During the Nara period, it said that a Chinese monk offered three treasures to Kohuku-ji (Nara city). Two of the three treasures are actually exhibited in the National Treasure Museum of Kohuku-ji, while the last treasure called “Menkofuhai-no-tama” (flawless jade) is lost.
A myth said that the Dragon King snatched the treasure at Shidoura (now Shido Bay) over the Sanuki Province (Kagawa prefecture), while it was carried from China to the Japanese Imperial Court. The Noh story “Ama (the woman diver)” portrays this legend.
Taking the Kotoden Shido line from Takamatsu, the train will pass through “Fusasaki” station before arriving to Shido. Here is the place where Fujiwara no Fusasaki, son of Fujiwara no Fuhito and hero of “Ama” was born. They were real aristocrats who lived during the Nara period.
The dance part in “Ama”, “Tama-no-dan”, narrates the moment when Fujiwara no Fuhito, whose little sister married in China sent the jade stolen by the Dragon King, arrived from the far capital in Shidoura to get back the lost treasure. In Tenno (now included in Sanuki city) he married a woman diver (pronounced in Japanese “ama”) who, three years later, gave birth to a child in Fusasaki city from where Fuhito named his son.
Fuhito then told everything to his wife, the woman diver, with the hope she could retrieve the stolen jade for him. Born as a simple citizen, the woman diver accepted under the condition that her son, Fusasaki, should be made the heir of Fujiwara clan. Once the deal sealed she jumped into the sea risking her life looking for the lost jade. This story is also painted in “The legend of Sanuki Province Shido Dojo” on “The legend of Ama fetching the jade”.
Though the woman diver recovered the jade, she soon lost her life. Fuhito mourning for the woman diver erected a tomb and built a temple which he named “Shido Dojo”. At that time, people thought that Shidoura was connected to the Pure Land and Fuhito choose the name “Shido (死渡)” based on the faith that it would be the shore leading to the Pure Land. “Shido” means crossing the death to get a new life, as it believed in Buddhism.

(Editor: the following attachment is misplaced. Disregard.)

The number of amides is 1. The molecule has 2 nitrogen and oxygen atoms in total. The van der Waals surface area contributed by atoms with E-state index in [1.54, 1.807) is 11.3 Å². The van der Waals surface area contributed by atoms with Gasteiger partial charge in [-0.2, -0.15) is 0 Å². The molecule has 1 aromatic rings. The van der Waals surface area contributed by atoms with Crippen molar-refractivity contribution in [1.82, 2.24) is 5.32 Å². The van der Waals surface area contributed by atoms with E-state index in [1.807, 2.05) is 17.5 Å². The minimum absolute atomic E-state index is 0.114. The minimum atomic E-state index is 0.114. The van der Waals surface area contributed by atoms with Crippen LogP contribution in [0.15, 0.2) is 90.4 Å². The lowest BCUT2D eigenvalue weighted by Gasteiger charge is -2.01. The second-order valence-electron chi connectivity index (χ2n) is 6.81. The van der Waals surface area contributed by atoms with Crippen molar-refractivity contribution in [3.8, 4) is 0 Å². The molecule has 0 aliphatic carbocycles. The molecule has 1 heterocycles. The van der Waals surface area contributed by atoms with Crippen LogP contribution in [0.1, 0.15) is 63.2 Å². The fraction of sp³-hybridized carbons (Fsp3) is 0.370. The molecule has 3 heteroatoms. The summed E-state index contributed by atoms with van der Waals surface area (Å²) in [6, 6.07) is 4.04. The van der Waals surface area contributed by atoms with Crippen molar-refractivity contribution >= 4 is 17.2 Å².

13 years later, Fusasaki came back to Shido and recited the Lotus Sutra to free his mother’s soul. Because of the chant she finally became a “Dragon Daughter” and reach Buddhahood. Fusasaki also built thousands of “Gorinto – five ringed tower”, small Buddhist pagoda including five rings of elements (ether, air, fire, water and earth) presents in temple and cemeteries, for his late mother with the support of the monk Gyoki. Nowadays, it is known as “The Ama’s tomb and the group of Gorinto”. The temple’s name also changed from “Shido Dojo (死渡道場)” to “Shido-ji(志度寺)”.
You can strongly feel this legend at JR Shido station where the architectural design is inspired from the shape of the Dragon King presents in the legend.。
Before going to Shido-ji, you can find a stone monument in the 1st floor staircase displaying the thrilling scene when the woman diver who jumped into the sea looking for the jade, come back for the deep sea holding the treasure.
In the Shido-ji you also can fantasize the scene of the woman diver risking her life to seize the jade while watchingthe Japanese rock garden. This scene is represented in the Muzen garden, “Muzen-tei”, next to the Noukyousho (office where you can obtain a temple stamp “noukyou-shuin”).
In the seven rocks located in garden, the centredone with green moss symbolize the Shinju island where the woman diver found the jade, while the white sand spread all over the garden represents the raging waves menacing to swallow the woman diver. There are two rocks hidden behind the huge centred one which worth to be noticed. The legend tells that the woman diver fighting against the Dragon King cut her chest to hide the jade in her breast. The injury was too much for her and she lost her life protection the treasure. This two rocks hidden bythe huge one represent thewoman and thejade retrievedfor Fuhito.
This miserable yet beautiful story wouldcertainly bringing tears to anyone’s eyes. However, in the History,Fujiwara no Fusasaki’s mother was not the woman diver from Shidoura as it narrates in the Noh program “Ama”, but a powerfulSoga clanaristocrat, Soga no Shoushi. Yet there is almost no description related to Soga no Shoushi in the “Nihon-shiko”, the oldest chronicles of Japan.
Putting the real history aside, the Noh program “Ama” tells a story where a mother sacrificesher life to protect her son’sprosperity and wealth. Moreover this myth enable everyone toreach Enlightenmentby reciting the Lotus Sutra, including women who was said to be condemned to reincarnate intomen before being able to reach Buddhahood. This touching story also bring more attention to the isolated tomb of the woman diver. Whatever this story is a real one or not, knowing this legend people visitingthe Shido-ji cannot help but stop and reflect in front of the tomb. Then sitting at the Muzen garden and meditating, this legendary parenting relationship is certain to move more than one hearth.
Access: 10 minute-walk from Kotoden Shido station or JR Shido station
- Address: 〒769-2101 香川県さぬき市志度1102